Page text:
PreprintPDF Available

Beyond Mobile Apps: A Survey of Technologies for Mental Well-being


Abstract and Figures

Mental health problems are on the rise globally and strain national health systems worldwide. Mental disorders are closely associated with fear of stigma, structural barriers such as financial burden, and lack of available services and resources which often prohibit the delivery of frequent clinical advice and monitoring. Technologies for mental well-being exhibit a range of attractive properties which facilitate the delivery of state of the art clinical monitoring. This review article provides an overview of traditional techniques followed by their technological alternatives, sensing devices, behaviour changing tools, and feedback interfaces. The challenges presented by these technologies are then discussed with data collection, privacy and battery life being some of the key issues which need to be carefully considered for the successful deployment of mental health tool-kits. Finally, the opportunities this growing research area presents are discussed including the use of portable tangible interfaces combining sensing and feedback technologies. Capitalising on the captured data these ubiquitous devices offer, state of the art machine learning algorithms can lead to the develop
Content may be subject to copyright.
Beyond Mobile Apps: A Survey of Technologies
for Mental Well-being
Kieran Woodward, Eiman Kanjo, David Brown, T.M. McGinnity, Becky Inkster, Donald J Macintyre &
Athanasios Tsanas
Abstract—Mental health problems are on the rise globally and strain national health systems worldwide. Mental disorders are closely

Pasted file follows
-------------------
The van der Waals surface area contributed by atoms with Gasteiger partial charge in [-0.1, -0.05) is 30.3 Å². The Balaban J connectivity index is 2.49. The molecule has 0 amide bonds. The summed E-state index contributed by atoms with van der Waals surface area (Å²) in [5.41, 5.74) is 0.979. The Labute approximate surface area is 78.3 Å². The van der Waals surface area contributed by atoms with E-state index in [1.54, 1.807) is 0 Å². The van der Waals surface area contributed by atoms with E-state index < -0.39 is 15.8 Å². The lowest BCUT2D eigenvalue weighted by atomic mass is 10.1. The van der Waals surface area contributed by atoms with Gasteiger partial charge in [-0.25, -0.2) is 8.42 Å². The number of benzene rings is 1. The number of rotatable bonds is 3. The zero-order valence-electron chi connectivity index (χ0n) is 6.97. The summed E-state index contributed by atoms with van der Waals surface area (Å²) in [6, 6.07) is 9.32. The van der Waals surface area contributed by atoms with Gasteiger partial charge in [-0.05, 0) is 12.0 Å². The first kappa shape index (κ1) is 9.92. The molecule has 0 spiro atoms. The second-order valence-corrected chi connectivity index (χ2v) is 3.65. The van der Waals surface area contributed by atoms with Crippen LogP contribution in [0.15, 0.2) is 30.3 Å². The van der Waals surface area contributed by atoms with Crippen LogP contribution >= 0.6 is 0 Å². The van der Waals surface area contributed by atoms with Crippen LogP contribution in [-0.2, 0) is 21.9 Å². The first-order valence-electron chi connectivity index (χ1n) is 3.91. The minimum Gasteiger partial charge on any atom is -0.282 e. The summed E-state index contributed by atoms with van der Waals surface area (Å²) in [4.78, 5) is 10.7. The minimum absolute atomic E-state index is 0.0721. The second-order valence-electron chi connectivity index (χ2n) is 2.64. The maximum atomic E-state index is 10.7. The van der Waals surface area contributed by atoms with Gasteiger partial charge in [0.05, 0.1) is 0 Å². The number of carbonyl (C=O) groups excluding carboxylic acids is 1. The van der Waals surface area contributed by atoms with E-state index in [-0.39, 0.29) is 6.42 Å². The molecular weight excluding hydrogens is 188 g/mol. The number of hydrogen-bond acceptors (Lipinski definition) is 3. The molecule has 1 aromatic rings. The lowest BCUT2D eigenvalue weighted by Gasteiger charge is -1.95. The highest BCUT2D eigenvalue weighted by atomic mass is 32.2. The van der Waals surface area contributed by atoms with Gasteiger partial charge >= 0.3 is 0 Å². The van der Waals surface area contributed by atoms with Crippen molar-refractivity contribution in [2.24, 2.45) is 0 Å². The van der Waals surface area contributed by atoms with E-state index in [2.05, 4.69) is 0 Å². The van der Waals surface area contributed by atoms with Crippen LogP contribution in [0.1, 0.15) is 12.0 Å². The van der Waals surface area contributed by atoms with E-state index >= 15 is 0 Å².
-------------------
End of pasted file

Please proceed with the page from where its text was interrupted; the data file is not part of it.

associated with fear of stigma, structural barriers such as financial burden, and lack of available services and resources which often
prohibit the delivery of frequent clinical advice and monitoring. Technologies for mental well-being exhibit a range of attractive
properties which facilitate the delivery of state of the art clinical monitoring. This review article provides an overview of traditional
techniques followed by their technological alternatives, sensing devices, behaviour changing tools, and feedback interfaces. The
challenges presented by these technologies are then discussed with data collection, privacy and battery life being some of the key
issues which need to be carefully considered for the successful deployment of mental health tool-kits. Finally, the opportunities this
growing research area presents are discussed including the use of portable tangible interfaces combining sensing and feedback
technologies. Capitalising on the captured data these ubiquitous devices offer, state of the art machine learning algorithms can lead to
the development of a robust clinical decision support tools towards diagnosis and improvement of mental well-being delivery in